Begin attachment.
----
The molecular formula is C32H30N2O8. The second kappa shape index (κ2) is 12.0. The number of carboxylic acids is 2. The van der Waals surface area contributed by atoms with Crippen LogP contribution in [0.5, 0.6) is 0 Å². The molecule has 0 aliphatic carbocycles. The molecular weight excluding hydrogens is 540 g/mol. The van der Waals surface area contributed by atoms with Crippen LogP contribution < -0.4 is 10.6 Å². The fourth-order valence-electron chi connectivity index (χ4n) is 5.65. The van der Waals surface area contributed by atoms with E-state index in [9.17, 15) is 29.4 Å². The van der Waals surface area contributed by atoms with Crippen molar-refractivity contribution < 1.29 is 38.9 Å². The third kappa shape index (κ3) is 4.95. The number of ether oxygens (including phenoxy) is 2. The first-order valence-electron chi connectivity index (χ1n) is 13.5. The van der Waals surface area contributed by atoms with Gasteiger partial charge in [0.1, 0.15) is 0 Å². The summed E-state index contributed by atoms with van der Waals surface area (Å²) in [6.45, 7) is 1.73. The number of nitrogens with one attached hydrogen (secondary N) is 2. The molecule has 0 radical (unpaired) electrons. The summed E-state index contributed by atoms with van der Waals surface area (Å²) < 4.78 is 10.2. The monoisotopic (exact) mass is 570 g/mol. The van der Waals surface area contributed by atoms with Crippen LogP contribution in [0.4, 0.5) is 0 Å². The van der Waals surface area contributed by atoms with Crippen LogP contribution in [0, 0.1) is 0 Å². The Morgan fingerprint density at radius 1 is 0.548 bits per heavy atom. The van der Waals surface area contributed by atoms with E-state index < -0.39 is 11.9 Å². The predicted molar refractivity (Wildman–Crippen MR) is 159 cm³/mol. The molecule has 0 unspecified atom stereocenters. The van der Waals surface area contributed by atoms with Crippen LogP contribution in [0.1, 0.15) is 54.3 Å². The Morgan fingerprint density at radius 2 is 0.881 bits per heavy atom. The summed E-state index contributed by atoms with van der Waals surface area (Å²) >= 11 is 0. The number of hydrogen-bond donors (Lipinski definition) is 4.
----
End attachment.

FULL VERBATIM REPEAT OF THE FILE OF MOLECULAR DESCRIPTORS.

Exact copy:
The molecular formula is C32H30N2O8. The second kappa shape index (κ2) is 12.0. The number of carboxylic acids is 2. The van der Waals surface area contributed by atoms with Crippen LogP contribution in [0.5, 0.6) is 0 Å². The molecule has 0 aliphatic carbocycles. The molecular weight excluding hydrogens is 540 g/mol. The van der Waals surface area contributed by atoms with Crippen LogP contribution < -0.4 is 10.6 Å². The fourth-order valence-electron chi connectivity index (χ4n) is 5.65. The van der Waals surface area contributed by atoms with E-state index in [9.17, 15) is 29.4 Å². The van der Waals surface area contributed by atoms with Crippen molar-refractivity contribution < 1.29 is 38.9 Å². The third kappa shape index (κ3) is 4.95. The number of ether oxygens (including phenoxy) is 2. The first-order valence-electron chi connectivity index (χ1n) is 13.5. The van der Waals surface area contributed by atoms with Gasteiger partial charge in [0.1, 0.15) is 0 Å². The summed E-state index contributed by atoms with van der Waals surface area (Å²) in [6.45, 7) is 1.73. The number of nitrogens with one attached hydrogen (secondary N) is 2. The molecule has 0 radical (unpaired) electrons. The summed E-state index contributed by atoms with van der Waals surface area (Å²) < 4.78 is 10.2. The monoisotopic (exact) mass is 570 g/mol. The van der Waals surface area contributed by atoms with Crippen LogP contribution in [0.4, 0.5) is 0 Å². The van der Waals surface area contributed by atoms with Crippen LogP contribution in [0, 0.1) is 0 Å². The Morgan fingerprint density at radius 1 is 0.548 bits per heavy atom. The van der Waals surface area contributed by atoms with E-state index < -0.39 is 11.9 Å². The predicted molar refractivity (Wildman–Crippen MR) is 159 cm³/mol. The molecule has 0 unspecified atom stereocenters. The van der Waals surface area contributed by atoms with Crippen LogP contribution in [0.1, 0.15) is 54.3 Å². The Morgan fingerprint density at radius 2 is 0.881 bits per heavy atom. The summed E-state index contributed by atoms with van der Waals surface area (Å²) >= 11 is 0. The number of hydrogen-bond donors (Lipinski definition) is 4.